I’m afraid there is no easy solution to stopping the phenomena of mass shootings, if there was, it would have been done already.  I could explore some of the other options and reasons why they happen.  Maybe I will at a later date, but suffice to say that gun laws do not possess the magical properties some politicians and certain commentators in the media bestow on them.


On the subject of gun laws that won’t work, the Scottish Government has launched a consultation on airgun licensing.  They’re clearly going to try doing it and I don’t see much way of stopping them since the SNP won the election.

People are trying though, petition and facebook page.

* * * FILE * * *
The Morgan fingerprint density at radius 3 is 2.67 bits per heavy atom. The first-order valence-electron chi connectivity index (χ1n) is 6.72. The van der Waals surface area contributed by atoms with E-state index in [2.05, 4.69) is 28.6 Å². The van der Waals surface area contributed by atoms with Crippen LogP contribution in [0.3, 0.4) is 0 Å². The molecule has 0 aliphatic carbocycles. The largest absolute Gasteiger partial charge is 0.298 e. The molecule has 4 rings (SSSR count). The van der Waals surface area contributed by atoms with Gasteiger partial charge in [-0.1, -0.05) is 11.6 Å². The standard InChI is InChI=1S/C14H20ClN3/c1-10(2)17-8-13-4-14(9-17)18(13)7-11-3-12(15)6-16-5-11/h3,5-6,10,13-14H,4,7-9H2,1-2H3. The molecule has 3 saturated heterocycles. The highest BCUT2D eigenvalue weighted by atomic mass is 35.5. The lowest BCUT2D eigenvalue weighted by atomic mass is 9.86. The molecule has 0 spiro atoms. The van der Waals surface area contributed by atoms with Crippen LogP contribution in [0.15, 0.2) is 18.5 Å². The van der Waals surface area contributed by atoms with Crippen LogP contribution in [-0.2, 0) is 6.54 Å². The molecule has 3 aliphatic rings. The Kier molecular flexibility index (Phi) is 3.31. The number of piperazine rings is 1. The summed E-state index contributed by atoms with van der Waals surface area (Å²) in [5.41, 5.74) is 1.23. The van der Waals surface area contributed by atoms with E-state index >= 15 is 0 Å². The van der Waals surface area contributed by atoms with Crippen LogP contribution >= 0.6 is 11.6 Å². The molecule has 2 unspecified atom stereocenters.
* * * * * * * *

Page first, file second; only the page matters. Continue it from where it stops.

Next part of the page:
My view is that when you respond to the consultation, focus on demands for compensation and also that the licensing fee should be waived to begin with.  When the cost of this madness dawns on them, perhaps reality will finally take a grip.  Doubtful though, seeing as they ignored the Home Office, who pointed out that any licensing requirement could easily be evaded by going to England. 

“We prohibit under anathema that murderous art of crossbowmen and archers, which is hateful to God, to be employed against Christians and Catholics from now on.” – 29th Canon of the Second Lateran Council, under Pope Innocent II, 1139.